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Space History Photo: Curtiss BF2C-1 Goshawk

space history, NACA, test aircraft
The Curtiss BF2C-1, a failed NACA aircraft, is pictured in a hangar. (Image credit: NACA.)

In this historic photo from the U.S. space agency, on the right is pictured the Curtiss BF2C-1 Goshawk on April 10, 1936. Standing at the hangar door is NACA chief test pilot Melvin Gough.

The Goshawk, Curtis model 67A, proved to be a disappointment to the Navy, mainly due to problems with its retractable landing gear and its metal-frame wings.

The National Advisory Committee on Aeronautics (NACA) was a precursor to NASA. NACA was created by Congress in 1915.

Each weekday, SPACE.com looks back at the history of spaceflight through photos (archive).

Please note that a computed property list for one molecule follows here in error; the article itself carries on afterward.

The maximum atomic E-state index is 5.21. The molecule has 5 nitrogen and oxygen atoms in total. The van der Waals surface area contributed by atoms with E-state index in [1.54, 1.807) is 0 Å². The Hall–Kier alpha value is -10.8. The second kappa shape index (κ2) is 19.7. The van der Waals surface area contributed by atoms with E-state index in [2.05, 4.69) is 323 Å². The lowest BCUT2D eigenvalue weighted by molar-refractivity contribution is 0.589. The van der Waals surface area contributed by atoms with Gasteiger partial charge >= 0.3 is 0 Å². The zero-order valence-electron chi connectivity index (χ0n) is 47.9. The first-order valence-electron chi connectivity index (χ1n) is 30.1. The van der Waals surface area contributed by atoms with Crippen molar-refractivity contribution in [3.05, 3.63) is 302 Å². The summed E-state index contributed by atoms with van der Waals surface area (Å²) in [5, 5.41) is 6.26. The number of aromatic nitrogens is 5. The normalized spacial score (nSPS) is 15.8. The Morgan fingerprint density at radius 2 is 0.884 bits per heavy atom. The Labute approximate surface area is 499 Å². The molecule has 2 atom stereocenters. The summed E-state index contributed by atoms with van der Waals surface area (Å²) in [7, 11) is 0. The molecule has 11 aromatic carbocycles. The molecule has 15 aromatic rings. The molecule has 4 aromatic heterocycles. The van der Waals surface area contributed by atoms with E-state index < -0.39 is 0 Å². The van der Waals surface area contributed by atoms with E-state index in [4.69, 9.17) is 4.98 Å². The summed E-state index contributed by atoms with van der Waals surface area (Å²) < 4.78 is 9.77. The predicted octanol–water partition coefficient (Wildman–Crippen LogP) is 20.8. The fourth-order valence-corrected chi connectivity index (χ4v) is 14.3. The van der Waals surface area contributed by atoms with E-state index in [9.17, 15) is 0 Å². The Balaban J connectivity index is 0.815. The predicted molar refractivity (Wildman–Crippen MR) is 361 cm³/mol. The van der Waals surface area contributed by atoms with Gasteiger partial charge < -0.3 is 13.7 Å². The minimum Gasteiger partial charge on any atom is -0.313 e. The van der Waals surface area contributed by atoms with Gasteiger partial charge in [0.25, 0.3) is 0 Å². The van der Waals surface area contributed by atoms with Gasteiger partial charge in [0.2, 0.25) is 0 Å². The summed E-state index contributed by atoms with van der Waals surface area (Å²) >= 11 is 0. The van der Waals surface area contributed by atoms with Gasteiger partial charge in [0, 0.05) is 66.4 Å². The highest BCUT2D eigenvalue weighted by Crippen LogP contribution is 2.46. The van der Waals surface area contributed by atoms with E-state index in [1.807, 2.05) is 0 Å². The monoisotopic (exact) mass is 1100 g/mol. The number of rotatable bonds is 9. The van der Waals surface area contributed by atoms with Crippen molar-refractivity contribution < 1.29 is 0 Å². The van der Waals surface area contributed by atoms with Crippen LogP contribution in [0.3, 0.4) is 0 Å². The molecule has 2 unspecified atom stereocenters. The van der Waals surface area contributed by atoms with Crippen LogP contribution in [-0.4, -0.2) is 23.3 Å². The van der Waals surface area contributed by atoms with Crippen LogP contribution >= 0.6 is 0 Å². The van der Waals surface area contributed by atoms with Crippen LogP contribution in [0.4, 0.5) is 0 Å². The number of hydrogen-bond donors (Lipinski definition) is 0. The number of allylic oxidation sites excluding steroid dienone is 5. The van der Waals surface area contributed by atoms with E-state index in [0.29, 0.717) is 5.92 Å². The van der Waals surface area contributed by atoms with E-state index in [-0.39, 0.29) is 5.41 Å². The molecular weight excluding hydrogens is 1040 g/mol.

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The National Aeronautics and Space Administration (NASA) is the U.S. government agency in charge of the civilian space program as well as aeronautics and aerospace research. Founded in 1958, NASA is a civilian space agency aimed at exploring the universe with space telescopes,  satellites, robotic spacecraft, astronauts and more. The space agency has 10 major centers based across the U.S. and launches robotic and crewed missions from the Kennedy Space Center in Cape Canaveral Florida. It's astronaut corps is based at the Johnson Space Center in Houston. To follow NASA's latest mission, follow the space agency on Twitter or any other social channel, of visit: nasa.gov